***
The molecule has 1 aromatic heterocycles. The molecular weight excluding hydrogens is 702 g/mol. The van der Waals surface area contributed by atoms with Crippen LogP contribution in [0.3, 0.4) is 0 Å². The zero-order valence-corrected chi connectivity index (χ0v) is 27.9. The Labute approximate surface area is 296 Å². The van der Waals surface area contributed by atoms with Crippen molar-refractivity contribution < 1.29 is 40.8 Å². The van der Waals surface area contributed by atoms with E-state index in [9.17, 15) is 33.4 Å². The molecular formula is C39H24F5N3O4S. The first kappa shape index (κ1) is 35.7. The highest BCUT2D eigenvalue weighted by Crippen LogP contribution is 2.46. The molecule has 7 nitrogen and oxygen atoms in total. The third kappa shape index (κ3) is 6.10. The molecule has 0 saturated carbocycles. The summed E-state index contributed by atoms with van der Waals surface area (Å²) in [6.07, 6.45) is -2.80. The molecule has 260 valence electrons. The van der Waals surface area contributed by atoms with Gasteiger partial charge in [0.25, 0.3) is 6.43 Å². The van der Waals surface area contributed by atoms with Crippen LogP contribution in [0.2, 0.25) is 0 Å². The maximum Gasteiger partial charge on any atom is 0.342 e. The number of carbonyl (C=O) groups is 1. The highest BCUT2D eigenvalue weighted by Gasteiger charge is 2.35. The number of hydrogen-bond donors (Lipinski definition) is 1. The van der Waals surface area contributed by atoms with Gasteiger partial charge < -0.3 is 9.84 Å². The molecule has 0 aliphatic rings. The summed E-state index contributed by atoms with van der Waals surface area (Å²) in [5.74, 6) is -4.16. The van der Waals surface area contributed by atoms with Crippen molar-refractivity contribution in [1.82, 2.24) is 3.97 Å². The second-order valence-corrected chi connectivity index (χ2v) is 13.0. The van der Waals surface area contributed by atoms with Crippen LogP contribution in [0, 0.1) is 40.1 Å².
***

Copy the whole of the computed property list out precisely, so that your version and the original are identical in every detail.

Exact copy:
The molecule has 1 aromatic heterocycles. The molecular weight excluding hydrogens is 702 g/mol. The van der Waals surface area contributed by atoms with Crippen LogP contribution in [0.3, 0.4) is 0 Å². The zero-order valence-corrected chi connectivity index (χ0v) is 27.9. The Labute approximate surface area is 296 Å². The van der Waals surface area contributed by atoms with Crippen molar-refractivity contribution < 1.29 is 40.8 Å². The van der Waals surface area contributed by atoms with E-state index in [9.17, 15) is 33.4 Å². The molecular formula is C39H24F5N3O4S. The first kappa shape index (κ1) is 35.7. The highest BCUT2D eigenvalue weighted by Crippen LogP contribution is 2.46. The molecule has 7 nitrogen and oxygen atoms in total. The third kappa shape index (κ3) is 6.10. The molecule has 0 saturated carbocycles. The summed E-state index contributed by atoms with van der Waals surface area (Å²) in [6.07, 6.45) is -2.80. The molecule has 260 valence electrons. The van der Waals surface area contributed by atoms with Gasteiger partial charge in [0.25, 0.3) is 6.43 Å². The van der Waals surface area contributed by atoms with Crippen LogP contribution in [0.2, 0.25) is 0 Å². The maximum Gasteiger partial charge on any atom is 0.342 e. The number of carbonyl (C=O) groups is 1. The highest BCUT2D eigenvalue weighted by Gasteiger charge is 2.35. The number of hydrogen-bond donors (Lipinski definition) is 1. The van der Waals surface area contributed by atoms with Gasteiger partial charge < -0.3 is 9.84 Å². The molecule has 0 aliphatic rings. The summed E-state index contributed by atoms with van der Waals surface area (Å²) in [5.74, 6) is -4.16. The van der Waals surface area contributed by atoms with Crippen molar-refractivity contribution in [1.82, 2.24) is 3.97 Å². The second-order valence-corrected chi connectivity index (χ2v) is 13.0. The van der Waals surface area contributed by atoms with Crippen LogP contribution in [0, 0.1) is 40.1 Å².